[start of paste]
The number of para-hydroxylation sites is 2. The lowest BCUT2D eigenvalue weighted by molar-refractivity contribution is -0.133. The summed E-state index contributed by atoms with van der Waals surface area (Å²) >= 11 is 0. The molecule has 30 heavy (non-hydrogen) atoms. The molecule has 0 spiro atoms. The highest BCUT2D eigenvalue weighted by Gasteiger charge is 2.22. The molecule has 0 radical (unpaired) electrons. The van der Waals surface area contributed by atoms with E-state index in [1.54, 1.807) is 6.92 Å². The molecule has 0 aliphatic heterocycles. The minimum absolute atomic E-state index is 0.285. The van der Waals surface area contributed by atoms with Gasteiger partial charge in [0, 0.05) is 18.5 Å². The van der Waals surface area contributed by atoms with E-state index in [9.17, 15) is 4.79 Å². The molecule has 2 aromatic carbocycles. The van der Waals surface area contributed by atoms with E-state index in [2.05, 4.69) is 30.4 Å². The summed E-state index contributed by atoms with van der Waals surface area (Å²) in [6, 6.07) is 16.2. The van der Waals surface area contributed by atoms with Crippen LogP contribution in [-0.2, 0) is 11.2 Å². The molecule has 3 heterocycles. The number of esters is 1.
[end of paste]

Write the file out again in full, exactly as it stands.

The number of para-hydroxylation sites is 2. The lowest BCUT2D eigenvalue weighted by molar-refractivity contribution is -0.133. The summed E-state index contributed by atoms with van der Waals surface area (Å²) >= 11 is 0. The molecule has 30 heavy (non-hydrogen) atoms. The molecule has 0 spiro atoms. The highest BCUT2D eigenvalue weighted by Gasteiger charge is 2.22. The molecule has 0 radical (unpaired) electrons. The van der Waals surface area contributed by atoms with E-state index in [1.54, 1.807) is 6.92 Å². The molecule has 0 aliphatic heterocycles. The minimum absolute atomic E-state index is 0.285. The van der Waals surface area contributed by atoms with Gasteiger partial charge in [0, 0.05) is 18.5 Å². The van der Waals surface area contributed by atoms with E-state index in [9.17, 15) is 4.79 Å². The molecule has 2 aromatic carbocycles. The van der Waals surface area contributed by atoms with E-state index in [2.05, 4.69) is 30.4 Å². The summed E-state index contributed by atoms with van der Waals surface area (Å²) in [6, 6.07) is 16.2. The van der Waals surface area contributed by atoms with Crippen LogP contribution in [-0.2, 0) is 11.2 Å². The molecule has 3 heterocycles. The number of esters is 1.